📒Race Passing And American Individualism ✍ Kathleen Pfeiffer
📝Race Passing and American Individualism Book Synopsis : In the literature of late nineteenth- and early twentieth-century America, black characters who pass for white embody a paradox. By virtue of the "one drop" rule that long governed the nation's race relations, they are legally black. Yet the color of their skin makes them visibly-and therefore socially-white. In this book, Kathleen Pfeiffer explores the implications of this dilemma by analyzing its treatment in the fiction of six writers: William Dean Howells, Frances E. W. Harper, Jean Toomer, James Weldon Johnson, Jessie Fauset, and Nella Larsen. Although passing for white has sometimes been viewed as an expression of racial self-hatred or disloyalty, Pfeiffer argues that the literary evidence is much more ambiguous than that. Rather than indicating a denial of "blackness" or co-optation by the dominant white culture, passing can be viewed as a form of self-determination consistent with American individualism. In their desire to manipulate personal identity in order to achieve social acceptance and upward mobility, light-skinned blacks who pass for white are no different than those Americans who reinvent themselves in terms of class, religion, or family history. In Pfeiffer's view, to see race passing as a problematic but potentially legitimate expression of individualism is to invite richer and more complex readings of a broad range of literary texts. More than that, it represents a challenge to the segregationist logic of the "one drop" rule and, as such, subverts the ideology of racial essentialism.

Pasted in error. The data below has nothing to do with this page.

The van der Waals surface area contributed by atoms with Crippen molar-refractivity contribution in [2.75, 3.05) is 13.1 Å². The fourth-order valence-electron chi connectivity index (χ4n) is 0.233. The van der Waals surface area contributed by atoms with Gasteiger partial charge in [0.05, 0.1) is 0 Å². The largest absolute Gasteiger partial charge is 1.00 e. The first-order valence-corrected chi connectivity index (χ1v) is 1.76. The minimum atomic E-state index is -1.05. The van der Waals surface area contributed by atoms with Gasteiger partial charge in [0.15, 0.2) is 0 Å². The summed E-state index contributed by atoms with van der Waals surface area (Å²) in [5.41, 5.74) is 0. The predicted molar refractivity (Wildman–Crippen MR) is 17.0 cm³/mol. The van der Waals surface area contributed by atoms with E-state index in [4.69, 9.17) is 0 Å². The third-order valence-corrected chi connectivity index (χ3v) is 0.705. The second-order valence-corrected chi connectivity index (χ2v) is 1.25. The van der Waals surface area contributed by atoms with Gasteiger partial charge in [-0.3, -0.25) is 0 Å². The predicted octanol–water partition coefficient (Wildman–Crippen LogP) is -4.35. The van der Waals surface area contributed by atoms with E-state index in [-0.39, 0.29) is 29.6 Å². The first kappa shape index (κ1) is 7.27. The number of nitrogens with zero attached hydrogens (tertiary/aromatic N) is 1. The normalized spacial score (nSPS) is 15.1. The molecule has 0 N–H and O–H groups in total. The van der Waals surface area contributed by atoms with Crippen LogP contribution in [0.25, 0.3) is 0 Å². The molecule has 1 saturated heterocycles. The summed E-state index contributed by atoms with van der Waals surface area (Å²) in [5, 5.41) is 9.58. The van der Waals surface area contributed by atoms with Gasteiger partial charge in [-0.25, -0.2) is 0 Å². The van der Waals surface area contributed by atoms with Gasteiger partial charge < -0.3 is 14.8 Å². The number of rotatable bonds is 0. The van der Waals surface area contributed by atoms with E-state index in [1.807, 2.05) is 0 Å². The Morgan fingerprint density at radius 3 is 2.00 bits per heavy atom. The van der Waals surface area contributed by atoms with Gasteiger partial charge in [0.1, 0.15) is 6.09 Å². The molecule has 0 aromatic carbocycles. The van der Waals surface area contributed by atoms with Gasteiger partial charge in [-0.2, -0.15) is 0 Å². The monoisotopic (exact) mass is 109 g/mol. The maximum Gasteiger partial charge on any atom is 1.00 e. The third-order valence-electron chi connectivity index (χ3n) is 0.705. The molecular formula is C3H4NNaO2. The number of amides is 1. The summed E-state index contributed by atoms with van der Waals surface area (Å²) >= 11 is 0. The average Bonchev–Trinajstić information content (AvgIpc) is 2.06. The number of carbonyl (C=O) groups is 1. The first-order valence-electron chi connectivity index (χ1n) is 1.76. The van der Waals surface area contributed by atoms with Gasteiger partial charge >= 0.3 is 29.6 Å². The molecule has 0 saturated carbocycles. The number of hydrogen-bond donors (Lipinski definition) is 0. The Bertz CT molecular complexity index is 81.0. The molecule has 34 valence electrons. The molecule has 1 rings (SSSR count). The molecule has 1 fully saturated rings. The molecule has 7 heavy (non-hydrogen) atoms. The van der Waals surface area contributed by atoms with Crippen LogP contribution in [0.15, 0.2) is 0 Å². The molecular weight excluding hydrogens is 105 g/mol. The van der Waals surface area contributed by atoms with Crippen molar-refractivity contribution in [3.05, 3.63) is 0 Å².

📒Quicksand And Passing ✍ Nella Larsen
📝Quicksand And Passing Book Synopsis : Two novels of 1920s Harlem describe Helga Crane's search for freedom and personal expression, and Irene's friendship with Clare, who attempts to pass for white
📒Passing Sight Distance Criteria ✍ Douglas W. Harwood
📝Passing Sight Distance Criteria Book Synopsis : At head of title: National Cooperative Highway Research Program.
📒The Law Of Passing Off ✍ Christopher Wadlow
📝The Law of Passing off Book Synopsis : The Handbook of ICC Arbitration is a user-friendly introduction to the rules of the ICC for established practitioners and those approaching international arbitration for the first time. In addition to presenting the ideal sourcebook more in-depth research and information. This supplement is essential reading as it will reflect and annotate the revised ICC Rules as adopted. It will reveal case law developments, and update the most relevant case law from the state courts and ICC arbitral tribunals.
📒Passing Through ✍ Peter John Bailey
📝Passing Through Book Synopsis : THE STORY: The time is 1944, the place Catesville, Kansas. Restless and bored with small-town life, Sarah Carson, an attractive widow of 37, contemplates selling her late husband's dry goods store and pursuing her dream of becoming a novelist. The